It is interesting that with regard to Saint James' doers of the word versus hearers of the word only, the Latin colloquialism Do verba, literally to give words only is colloquial for cheating. As those hearers only in James time cheated by hiding behind faith alone and not doing for their neighbors who were in need.

Most interesting to me is the way in which doing and doers of the word -- and faith -- are so closely intertwined with being in the Latin word credo. From credo comes our word creed. The Nicene and Apostles Creeds are the most basic summaries of our faith, the earliest codification of what the Word meant in terms of belief or faith. Credo means I believe. And in the Latin Vulgate of the Mass of the Middle Ages in the West, the three parts of the Nicene Creed began with Credo: Credo in Deo Pater. Credo in Hiesus Filius. Credo in Deo Spiritus Sanctus.

But what about being. Ah, interesting. The Cre part of credo comes from the Indo-European forms of Cra and cre, extremely ancient language forms that mean heart. From cra come the more physical English words for heart: cardiologist. Cardiac arrest. And so forth.

But from cre comes that which is not physical but reflecting the belief that one's being and beliefs were in the heart. Hence taken in its most primitive meaning, credo means to hold in the heart. To put in the heart. To place in the heart. To give in the heart. To devote in the heart. To commit in the heart. All things which are of the essence of being as believing and hearing Christians. And of the essence of doing as practicing Christians.

Saint Paul heard the Word of the Lord on the Road from Jericho to Damascus and was knocked down and blinded by its power. He was sent on to Damascus where his sight was restored. From that moment on, Paul went about the Greco-Roman world preaching the Word to all who would hear and doing the task that had been set before him.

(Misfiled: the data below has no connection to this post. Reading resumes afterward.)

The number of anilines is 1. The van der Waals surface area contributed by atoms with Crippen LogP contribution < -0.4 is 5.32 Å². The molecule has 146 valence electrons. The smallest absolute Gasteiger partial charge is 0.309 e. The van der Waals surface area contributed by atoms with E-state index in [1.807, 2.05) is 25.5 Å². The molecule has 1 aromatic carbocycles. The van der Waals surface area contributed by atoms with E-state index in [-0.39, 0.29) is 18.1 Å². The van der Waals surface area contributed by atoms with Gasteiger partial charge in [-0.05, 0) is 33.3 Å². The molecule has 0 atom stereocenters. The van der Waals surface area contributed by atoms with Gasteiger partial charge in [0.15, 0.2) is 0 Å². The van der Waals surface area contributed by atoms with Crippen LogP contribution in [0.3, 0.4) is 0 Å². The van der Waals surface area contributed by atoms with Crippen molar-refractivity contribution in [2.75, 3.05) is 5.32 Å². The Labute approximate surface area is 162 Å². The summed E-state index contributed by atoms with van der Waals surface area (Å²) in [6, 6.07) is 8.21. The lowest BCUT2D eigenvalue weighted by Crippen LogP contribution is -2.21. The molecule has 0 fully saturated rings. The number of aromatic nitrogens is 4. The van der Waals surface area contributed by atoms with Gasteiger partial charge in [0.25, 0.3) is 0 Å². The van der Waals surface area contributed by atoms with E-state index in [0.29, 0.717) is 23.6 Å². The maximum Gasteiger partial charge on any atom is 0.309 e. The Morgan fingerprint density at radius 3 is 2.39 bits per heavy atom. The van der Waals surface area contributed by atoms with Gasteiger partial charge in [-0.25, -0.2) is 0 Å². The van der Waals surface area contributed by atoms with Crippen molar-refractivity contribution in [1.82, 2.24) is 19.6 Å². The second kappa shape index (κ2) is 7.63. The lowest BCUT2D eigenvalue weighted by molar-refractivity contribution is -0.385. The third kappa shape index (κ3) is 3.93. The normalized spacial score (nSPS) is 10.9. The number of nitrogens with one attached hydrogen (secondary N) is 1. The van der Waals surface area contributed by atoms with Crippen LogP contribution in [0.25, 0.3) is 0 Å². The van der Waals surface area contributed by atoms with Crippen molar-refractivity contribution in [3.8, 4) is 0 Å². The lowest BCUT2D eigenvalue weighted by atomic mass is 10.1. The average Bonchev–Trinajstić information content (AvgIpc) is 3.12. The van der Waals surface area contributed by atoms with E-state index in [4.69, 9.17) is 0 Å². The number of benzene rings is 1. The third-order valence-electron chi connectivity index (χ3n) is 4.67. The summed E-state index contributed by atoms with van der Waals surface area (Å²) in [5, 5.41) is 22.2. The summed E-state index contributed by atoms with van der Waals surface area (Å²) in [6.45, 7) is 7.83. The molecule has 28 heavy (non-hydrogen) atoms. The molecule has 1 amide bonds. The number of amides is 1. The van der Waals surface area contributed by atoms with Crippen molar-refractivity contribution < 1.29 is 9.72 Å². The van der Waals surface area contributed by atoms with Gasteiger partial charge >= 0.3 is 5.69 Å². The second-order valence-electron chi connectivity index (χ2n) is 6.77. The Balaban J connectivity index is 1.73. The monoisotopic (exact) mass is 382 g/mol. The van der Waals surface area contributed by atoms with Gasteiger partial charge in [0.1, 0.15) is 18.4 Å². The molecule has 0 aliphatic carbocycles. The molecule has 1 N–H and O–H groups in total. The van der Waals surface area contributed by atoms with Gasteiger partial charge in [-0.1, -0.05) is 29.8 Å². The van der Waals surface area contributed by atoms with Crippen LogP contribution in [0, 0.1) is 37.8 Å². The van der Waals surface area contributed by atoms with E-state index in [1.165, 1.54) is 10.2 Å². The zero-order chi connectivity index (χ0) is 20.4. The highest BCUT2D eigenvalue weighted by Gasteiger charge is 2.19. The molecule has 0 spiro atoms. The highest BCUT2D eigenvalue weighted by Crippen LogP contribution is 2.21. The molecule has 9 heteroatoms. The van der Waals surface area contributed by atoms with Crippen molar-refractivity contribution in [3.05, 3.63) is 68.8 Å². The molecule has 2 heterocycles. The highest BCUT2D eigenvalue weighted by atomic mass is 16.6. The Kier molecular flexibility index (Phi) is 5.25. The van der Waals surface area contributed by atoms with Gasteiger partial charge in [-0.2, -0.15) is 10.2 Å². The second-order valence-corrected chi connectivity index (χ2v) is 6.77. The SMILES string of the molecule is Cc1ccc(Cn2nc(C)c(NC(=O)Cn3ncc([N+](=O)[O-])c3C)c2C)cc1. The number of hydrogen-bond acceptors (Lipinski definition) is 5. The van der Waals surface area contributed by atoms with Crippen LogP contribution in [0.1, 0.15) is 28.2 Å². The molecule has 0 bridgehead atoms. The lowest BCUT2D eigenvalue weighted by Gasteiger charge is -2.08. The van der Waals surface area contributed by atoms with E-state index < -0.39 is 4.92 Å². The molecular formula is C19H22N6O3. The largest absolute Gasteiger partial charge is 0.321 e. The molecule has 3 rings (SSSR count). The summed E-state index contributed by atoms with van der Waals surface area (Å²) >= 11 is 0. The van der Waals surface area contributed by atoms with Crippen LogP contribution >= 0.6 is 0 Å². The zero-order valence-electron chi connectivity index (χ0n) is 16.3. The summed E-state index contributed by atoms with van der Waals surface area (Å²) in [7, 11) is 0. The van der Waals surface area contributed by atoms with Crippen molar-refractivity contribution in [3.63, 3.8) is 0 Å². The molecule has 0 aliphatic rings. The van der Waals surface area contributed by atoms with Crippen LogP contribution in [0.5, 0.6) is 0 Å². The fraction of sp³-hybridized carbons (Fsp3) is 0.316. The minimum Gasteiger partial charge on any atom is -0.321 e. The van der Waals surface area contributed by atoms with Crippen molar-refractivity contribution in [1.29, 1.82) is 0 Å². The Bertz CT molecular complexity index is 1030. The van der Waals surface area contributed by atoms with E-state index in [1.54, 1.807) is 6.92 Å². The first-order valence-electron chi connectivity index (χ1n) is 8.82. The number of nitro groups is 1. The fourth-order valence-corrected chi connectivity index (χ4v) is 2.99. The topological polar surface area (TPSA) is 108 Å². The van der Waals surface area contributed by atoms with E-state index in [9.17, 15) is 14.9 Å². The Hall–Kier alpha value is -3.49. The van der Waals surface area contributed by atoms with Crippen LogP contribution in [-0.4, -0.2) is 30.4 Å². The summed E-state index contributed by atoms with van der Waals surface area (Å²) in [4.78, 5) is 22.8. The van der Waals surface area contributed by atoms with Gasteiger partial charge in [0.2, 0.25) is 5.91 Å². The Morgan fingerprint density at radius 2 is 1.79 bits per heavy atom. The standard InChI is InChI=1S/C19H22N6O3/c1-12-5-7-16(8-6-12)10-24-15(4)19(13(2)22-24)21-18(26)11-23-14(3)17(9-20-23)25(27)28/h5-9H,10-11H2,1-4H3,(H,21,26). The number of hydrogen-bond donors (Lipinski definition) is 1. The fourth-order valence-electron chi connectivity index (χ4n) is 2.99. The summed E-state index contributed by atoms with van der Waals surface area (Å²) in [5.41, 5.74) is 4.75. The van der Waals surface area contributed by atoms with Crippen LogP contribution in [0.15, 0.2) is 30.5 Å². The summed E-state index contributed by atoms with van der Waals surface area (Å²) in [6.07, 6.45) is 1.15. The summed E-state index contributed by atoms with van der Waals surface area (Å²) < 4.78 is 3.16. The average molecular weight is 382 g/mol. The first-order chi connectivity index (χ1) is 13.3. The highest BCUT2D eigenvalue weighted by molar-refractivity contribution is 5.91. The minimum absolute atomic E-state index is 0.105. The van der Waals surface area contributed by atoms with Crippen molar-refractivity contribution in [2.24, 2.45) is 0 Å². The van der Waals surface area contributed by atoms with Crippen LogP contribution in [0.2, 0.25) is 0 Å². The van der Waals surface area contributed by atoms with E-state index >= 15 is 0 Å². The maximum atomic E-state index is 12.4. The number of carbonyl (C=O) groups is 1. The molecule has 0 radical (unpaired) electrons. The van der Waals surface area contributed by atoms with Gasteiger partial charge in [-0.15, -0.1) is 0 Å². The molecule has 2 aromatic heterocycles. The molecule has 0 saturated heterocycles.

Jesus was a doer. "He has done everything well; he even causes the deaf to hear and the dumb to speak!"

The Reverend Robert Salzgeberger tells this story about a friend of his who lives in an area of the country where there are many Native American Indian reservations, attended a church conference years ago. One of the workshops that the friend attended at the conference concerned the plight of the Native American Indian population as a minority group and how they have been completely forgotten. He decided to attend this particular workshop because he happened to live in an area where there were many reservations. His attitude at the time was that he simply wanted to learn more about the issue. He did not necessarily desire to do anything about the problem.

Then, right smack in the middle of the seminar, a well-known member of the American Indian Movement AIM -- entered the room where they were gathered and threw a brick in the center of the meeting table. The crashing monolith startled the assembly. The man from AIM said to the people that all they did was talk and study, study and talk, but they never really did a darn thing about the prevailing issues.